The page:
by Richard Anthes
An article on this subject appeared in the October 1994 issue of the Bulletin of the American Meteorological Society and readers of the UCAR Quarterly are referred there for details. This summary column provides highlights of current activities with respect to the important topic of international data exchange.
In response to the recommendation made by a committee of the AMS, chaired by Robert M. White, on 13 May 1994, I sent an e-mail and facsimile message to UCAR member universities, academic affiliates, international affiliates, and others asking for input on the issue of free and open exchange of meteorological data. The Executive Council (EC) of the World Meteorological Organization (WMO) would discuss this issue in Geneva, Switzerland, beginning on 6 June; thus I asked for a quick response.
Within two weeks, 200 scientists, students, and educators from more than 100 different institutions had responded, including more than 70 individuals from 50 institutions outside the United States. The vast majority of respondents indicated strong support for maintaining the 100- year practice of openly sharing meteorological data at no (or minimal) cost to the international operational, research, and educational communities.
The level of support expressed by the community on this issue is impressive. (As an aside, it is also impressive how the rapidly evolving Internet has made it possible to interact with colleagues on a global basis in near real time.) A great disciplinary diversity was represented by those responding, including agriculture, biology, ecology, forestry, geography, geology, geophysics, and oceanography.
Although most respondents simply expressed support for the continuation of free and open exchange of data, upon which research and teaching depend, a number added personal remarks, and many of these are quoted in the Bulletin article. Space does not permit me to repeat them all here, so one example will have to suffice: Jane Bock, an ecologist at the University of Colorado at Boulder, wrote: "What a strange idea, not to share meteorological data. Not only does what is being measured belong to no one or everyone, depending on your philosophy, but if we don't generously work together to save the earth while we can, we will fade away together with a whimper." Other worries included diminished capacities to provide essential services in all countries; the increased importance, now more than ever, of monitoring the environment systematically; the exclusion of universities who have developed many of the techniques used by government and commercial firms from receiving the benefits of those contributions; and disproportionate impacts on poorer countries.
According to the U.S. permanent representative to the WMO, Elbert ("Joe") Friday (personal communication), the WMO council, at its meeting of 7Ð17 June 1994, added the following two key elements to the proposed future arrangements for the exchange of meteorological and related data and products.
a. There is a recognition that, as a fundamental principle of WMO, Members must commit themselves to "broadening and enhancing the free and unrestricted international exchange of meteorological and related data and products, including providing free and unrestricted access to the research and education communities to data and products for their non- commercial activities and strengthening commitments to the WMO and ICSU [International Council of Scientific Unions] Data Centres."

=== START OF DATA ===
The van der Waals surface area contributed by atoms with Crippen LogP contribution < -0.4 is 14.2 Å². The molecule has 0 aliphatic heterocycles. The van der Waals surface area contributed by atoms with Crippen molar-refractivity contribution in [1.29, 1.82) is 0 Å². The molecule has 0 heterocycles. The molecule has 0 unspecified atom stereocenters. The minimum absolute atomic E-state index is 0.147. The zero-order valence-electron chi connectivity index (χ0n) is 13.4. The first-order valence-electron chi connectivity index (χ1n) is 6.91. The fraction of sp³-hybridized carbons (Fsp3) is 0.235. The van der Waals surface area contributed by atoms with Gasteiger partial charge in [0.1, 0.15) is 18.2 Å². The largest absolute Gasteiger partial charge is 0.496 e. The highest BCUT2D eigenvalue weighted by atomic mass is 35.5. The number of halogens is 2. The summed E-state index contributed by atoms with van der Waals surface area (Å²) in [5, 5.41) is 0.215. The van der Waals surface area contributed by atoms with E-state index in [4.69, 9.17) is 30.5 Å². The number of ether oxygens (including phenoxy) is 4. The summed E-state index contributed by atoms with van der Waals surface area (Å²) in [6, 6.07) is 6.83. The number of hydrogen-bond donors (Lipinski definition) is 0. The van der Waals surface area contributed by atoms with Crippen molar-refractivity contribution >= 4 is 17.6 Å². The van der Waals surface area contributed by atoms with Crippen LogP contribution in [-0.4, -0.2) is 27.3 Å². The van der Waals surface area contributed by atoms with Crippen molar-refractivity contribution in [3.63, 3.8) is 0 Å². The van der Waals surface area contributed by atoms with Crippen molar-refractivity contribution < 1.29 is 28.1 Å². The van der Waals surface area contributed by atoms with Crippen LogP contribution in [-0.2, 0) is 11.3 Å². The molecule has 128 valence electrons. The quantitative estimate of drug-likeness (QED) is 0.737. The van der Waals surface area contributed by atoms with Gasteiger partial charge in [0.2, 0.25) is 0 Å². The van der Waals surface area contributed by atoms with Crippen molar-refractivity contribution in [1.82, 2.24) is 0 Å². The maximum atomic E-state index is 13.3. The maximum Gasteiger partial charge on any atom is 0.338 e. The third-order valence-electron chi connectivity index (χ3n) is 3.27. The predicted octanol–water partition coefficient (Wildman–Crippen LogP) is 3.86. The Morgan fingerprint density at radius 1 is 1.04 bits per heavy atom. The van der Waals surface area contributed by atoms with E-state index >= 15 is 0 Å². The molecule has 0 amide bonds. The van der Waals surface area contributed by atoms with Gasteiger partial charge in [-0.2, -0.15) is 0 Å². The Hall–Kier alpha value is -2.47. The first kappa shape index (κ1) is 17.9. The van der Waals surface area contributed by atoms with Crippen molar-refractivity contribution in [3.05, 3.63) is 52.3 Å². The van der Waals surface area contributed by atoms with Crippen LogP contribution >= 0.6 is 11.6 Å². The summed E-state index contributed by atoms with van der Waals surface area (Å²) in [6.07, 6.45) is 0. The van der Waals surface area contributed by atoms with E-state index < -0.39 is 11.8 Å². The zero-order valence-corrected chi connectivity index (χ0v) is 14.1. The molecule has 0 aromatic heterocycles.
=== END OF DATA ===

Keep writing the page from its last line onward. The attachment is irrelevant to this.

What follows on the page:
b. While the concept of a two-tier structure for future data exchange between Members has been retained (Tier 2 contains some restrictions on the re-export of data and products), there has been added a request that the EC Working Group on Commercialization (WGCOM), at its meeting October 31 to November 4, 1994, identify a mandatory component of Tier 1 (free and unrestricted data and products). The mandatory component has been suggested to contain (a) a basic synoptic network of surface and upper-air observations, (b) all available in situ observations of the marine environment, and (c) data needed to provide a good representation of climate on a global and regional scale.
According to Joe Friday (personal communication), the WGCOM, at its meeting 31 October to 4 November, recommended that the Tier 1 data include all upper-air observations, all in-situ observations of the marine environment, all aircraft reports, and all six-hourly synoptic surface reports. Unfortunately, the WGCOM did not include satellite data in Tier 1.
While the academic community can be encouraged with the statement about free and unrestricted access for the research and education communities, many of us remain concerned that the council and the WGCOM have retained the two-tiered system as part of their recommendations to the 12th World Meteorological Congress in May 1995. The establishment of such a system for international data exchange was the central concern expressed in my 13 May letter and in the report of the AMS Ad Hoc Committee on International Data Exchange.
At the meeting of the WMO Commission on Basic Systems, the United States took a strong position against any restrictions on the exchange of environmental data and products. I sincerely hope that this will remain the U.S. position at the 12th Congress of the WMO and that other countries will join in opposition to tiered systems for data exchange.